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Reasons to Upgrade


Reasons to Upgrade

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Steve Jones
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Comments posted to this topic are about the item Reasons to Upgrade

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Dave Poole
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When I was a DBA my attitude was don't upgrade until SP1 is out. Every upgrade represented a huge risk and consequent huge investment in time and money for very little perceived business benefit.

Switching across to open-source and NOSQL, albeit with commercial support almost every support ticket is "Upgrade to version x+". Quite often the upgrades had breaking changes in them. We soon learned to build a robust test suite around our application and database. The test suite also shaped our application design for the better. The prime requirement is for anything you write to be testable and in a robust way. As long as you adhere to that discipline upgrades hold far fewer fears.

Upgrades to SQL Server have cost implications, particularly with licensing. The last survey of version usage I saw indicated that many people are still using SQL2008R2 or earlier. The licensing seemed over complicated at the time but compared to the current situation it was merely moderately obscure and quite reasonably priced. There is definitely a cost barrier to upgrade but do we have adequate automated testing and forward fixing processes to ensure that the barriers to upgrade are merely financial?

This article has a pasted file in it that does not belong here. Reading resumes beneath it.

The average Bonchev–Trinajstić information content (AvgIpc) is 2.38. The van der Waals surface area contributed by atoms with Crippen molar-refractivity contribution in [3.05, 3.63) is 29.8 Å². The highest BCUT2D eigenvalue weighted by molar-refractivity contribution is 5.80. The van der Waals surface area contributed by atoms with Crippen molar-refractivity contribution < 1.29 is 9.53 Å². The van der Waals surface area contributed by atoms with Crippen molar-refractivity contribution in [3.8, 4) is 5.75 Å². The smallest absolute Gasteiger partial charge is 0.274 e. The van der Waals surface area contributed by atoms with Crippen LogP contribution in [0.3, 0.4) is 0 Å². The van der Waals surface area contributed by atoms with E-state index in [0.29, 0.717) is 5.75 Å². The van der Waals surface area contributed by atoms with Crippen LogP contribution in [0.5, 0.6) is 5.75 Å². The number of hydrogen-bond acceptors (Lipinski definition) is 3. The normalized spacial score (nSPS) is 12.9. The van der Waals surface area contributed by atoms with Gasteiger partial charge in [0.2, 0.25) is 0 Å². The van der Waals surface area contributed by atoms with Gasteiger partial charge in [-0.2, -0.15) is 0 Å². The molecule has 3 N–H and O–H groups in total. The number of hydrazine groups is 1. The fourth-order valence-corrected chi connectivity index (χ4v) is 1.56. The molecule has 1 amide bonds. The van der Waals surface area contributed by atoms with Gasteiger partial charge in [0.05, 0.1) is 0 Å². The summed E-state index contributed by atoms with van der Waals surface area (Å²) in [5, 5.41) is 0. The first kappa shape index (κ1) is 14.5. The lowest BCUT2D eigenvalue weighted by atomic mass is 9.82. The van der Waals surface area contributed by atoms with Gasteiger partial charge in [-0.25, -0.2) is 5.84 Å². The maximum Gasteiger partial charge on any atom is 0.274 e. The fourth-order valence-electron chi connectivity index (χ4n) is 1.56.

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Beatrix Kiddo
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Where I am we try to meet the requirements of the developers wherever possible, so the ones that asked for SQL 2017 were put on an upgrade path straight away. The stragglers will be required to move off SQL 2012 to either 2016 or 2017 by the end of the year (except where lack of vendor support prevents it).
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The age old question... to upgrade or not. I have to say since SQL 2008R2 I lean to not. 2008R2 is very stable and I don't see any features for any newer version as a we can utilize that. Last fall my boss asked me for a list of which systems I would target to upgrade and the licensing costs. It was very expensive to say the least. We have a mixed bag here... many on 2008R2 up to 16. It takes a LOT of man hours to upgrade a version with all of the testing that has to take place. Not to mention almost everything we have are purchased apps so you then are tied to what the vendor supports, installing/upgrading the application and the testing that goes with that as well. We have one system that we will be migrating from 2008R2 to 2016 by the end of the year. The only reason is because that is what the vendor supports and to have full Microsoft support since 2008R2 will fall out of support next year.
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